10 burning questions we have about PlayStation 4
(continued from previous page) ...style="font-size: larger;">6. How big will the hard drive(s) be?
This question walks hand-in-hand with the console's price. Charging more for bigger hard drives was commonplace this generation, and will likely continue to be, as downloadable games and multimedia content grab larger shares of storage space. Sony should aim high with the launch model and offer between 500 GB and 1 TB of space. Any less would seem like too small a jump up from PS3 standards; indeed, 500 GB PS3s have become the retail norm.
7. What other PS3 accessories, aside from the PS Move Wand and Navigation Controller, will be compatible?
Not many, I'd wager. Sony has spent time and money developing truly exceptional Bluetooth accessories, so it's a safe bet that your Pulse Wireless Headset will work with PS4. The same probably goes for Blu-Ray remotes and stereoscopic 3D glasses. There aren't many other official accessories to speak of (and you certainly won't be using your DualShock 3 with PS4), but the addition of a headset jack to every DualShock 4 will open up new options for listening and communicating while playing.
8. Will the PlayStation Camera's dual 1080p lenses enable full body motion tracking, like the Xbox Kinect's sensor?
This remains to be seen, for as much as we know about the PlayStation Camera (two 1080p cameras that can sense environmental depth and track the location of the DualShock 4), Sony has yet to explicitly state that it will accurately track body movements. If the Kinect sensor is capable of doing so, we can't imagine it would be difficult for the PlayStation Camera; the question is whether Sony cares. Kinect hasn't exactly been critically praised for its application to gaming, and in the wake of poor reception and sales for PlayStation Move, we imagine that Sony is hesitant to simply jump on motion-gaming bandwagons just because it can.
9. What will streaming services cost? Will we have to pay for PS3 games we already own?
Sony hasn't defined how PlayStation Plus will factor into PS4 moving forward, but I imagine that access to streaming will be somewhat tied to the premium service. It seems bearish to assume that Sony will charge you a service fee to stream PS4 and PS3 games to PS Vita, and the monthly addition of free PS3 games to the PS Plus Instant Game Collection opens the door for streaming to make Plus subscribers' lives easier. It's also perfectly reasonable to think that PSN games you already own--from PS1 and PS2 Classics to downloadable PS3 titles--might be streamed for free down the line. Still, I'd be shocked if a system is in place at launch to recognize any disc-based game you own and credit you for wanton streaming. The game in question would presumably need an associated digital version; besides, Sony hasn't exactly earned Western gamers' good will by failing to bring the UMD Passport program for the PlayStation Portable over from Japan.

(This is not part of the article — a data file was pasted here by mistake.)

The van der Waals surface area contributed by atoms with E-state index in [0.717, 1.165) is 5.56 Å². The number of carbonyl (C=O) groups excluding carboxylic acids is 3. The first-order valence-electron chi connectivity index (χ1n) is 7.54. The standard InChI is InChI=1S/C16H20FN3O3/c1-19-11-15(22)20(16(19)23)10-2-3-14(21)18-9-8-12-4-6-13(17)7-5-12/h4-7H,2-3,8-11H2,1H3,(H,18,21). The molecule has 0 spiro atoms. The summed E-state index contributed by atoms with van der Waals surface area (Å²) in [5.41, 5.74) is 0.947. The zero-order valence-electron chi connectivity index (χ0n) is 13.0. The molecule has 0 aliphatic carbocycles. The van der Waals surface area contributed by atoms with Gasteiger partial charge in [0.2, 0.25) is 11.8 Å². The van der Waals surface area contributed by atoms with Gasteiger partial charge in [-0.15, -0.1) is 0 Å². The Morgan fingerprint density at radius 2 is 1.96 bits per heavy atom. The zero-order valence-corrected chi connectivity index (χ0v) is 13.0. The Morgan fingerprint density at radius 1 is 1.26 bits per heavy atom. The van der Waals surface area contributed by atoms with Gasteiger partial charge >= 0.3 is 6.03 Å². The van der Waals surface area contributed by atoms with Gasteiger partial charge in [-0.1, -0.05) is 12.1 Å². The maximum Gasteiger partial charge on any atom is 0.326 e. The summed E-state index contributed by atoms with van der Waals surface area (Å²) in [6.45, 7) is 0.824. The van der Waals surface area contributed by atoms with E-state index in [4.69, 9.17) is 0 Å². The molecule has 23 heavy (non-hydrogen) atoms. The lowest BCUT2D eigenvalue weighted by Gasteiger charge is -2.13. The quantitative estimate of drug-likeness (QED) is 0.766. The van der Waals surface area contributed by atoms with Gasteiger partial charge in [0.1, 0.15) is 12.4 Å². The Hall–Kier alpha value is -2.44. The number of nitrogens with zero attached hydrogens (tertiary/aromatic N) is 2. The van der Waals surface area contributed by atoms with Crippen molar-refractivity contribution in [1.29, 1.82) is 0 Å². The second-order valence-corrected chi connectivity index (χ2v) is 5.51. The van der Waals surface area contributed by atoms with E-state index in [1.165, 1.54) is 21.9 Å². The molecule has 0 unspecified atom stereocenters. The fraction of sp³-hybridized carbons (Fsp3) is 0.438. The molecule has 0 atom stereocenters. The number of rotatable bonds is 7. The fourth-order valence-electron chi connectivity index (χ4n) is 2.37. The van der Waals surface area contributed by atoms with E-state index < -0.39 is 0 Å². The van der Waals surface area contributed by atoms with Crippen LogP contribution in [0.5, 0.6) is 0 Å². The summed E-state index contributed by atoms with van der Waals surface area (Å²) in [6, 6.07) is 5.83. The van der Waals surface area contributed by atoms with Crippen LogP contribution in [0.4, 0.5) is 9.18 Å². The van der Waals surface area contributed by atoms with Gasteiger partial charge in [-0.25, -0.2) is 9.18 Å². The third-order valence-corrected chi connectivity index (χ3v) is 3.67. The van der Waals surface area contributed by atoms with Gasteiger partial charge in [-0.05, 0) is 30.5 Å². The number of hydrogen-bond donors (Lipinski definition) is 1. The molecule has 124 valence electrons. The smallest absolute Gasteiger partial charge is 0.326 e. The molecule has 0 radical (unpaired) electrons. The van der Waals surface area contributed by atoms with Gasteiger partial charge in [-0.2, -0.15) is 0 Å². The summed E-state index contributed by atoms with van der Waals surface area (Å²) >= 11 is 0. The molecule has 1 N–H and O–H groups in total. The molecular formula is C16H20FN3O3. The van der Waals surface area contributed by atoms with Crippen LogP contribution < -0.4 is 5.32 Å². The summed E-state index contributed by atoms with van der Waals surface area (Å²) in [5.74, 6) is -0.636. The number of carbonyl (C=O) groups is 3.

10. And more streaming questions!
Can disc-based PS4 games be streamed to PS Vita, or will streaming only handle digital titles? Can we surf, browse, and play PS4 demos and games from the PS Vita browser, or will a Remote Play connection to PS4 be required? Will the PlayStation App on smartphones and tablets allow us to stream PS4 games anywhere, with the DualShock 4 serving as a Bluetooth accessory? Man, I hope so. Streaming is so new to console gaming, and, combined with Sony's mantra of social gaming and shared experiences, it makes for very nebulous territory. Here's hoping that Sony continues to offer specifics in the coming months, so the PS4 launch is plagued with as little confusion as possible.
Do you have other burning questions about PlayStation 4 not covered here? Did Sony's next-generation reveal impress you, or leave you wanting more? Sound off with your own questions in the comments below, and keep it here at PSU in the coming days, weeks, and months for everything PS4.
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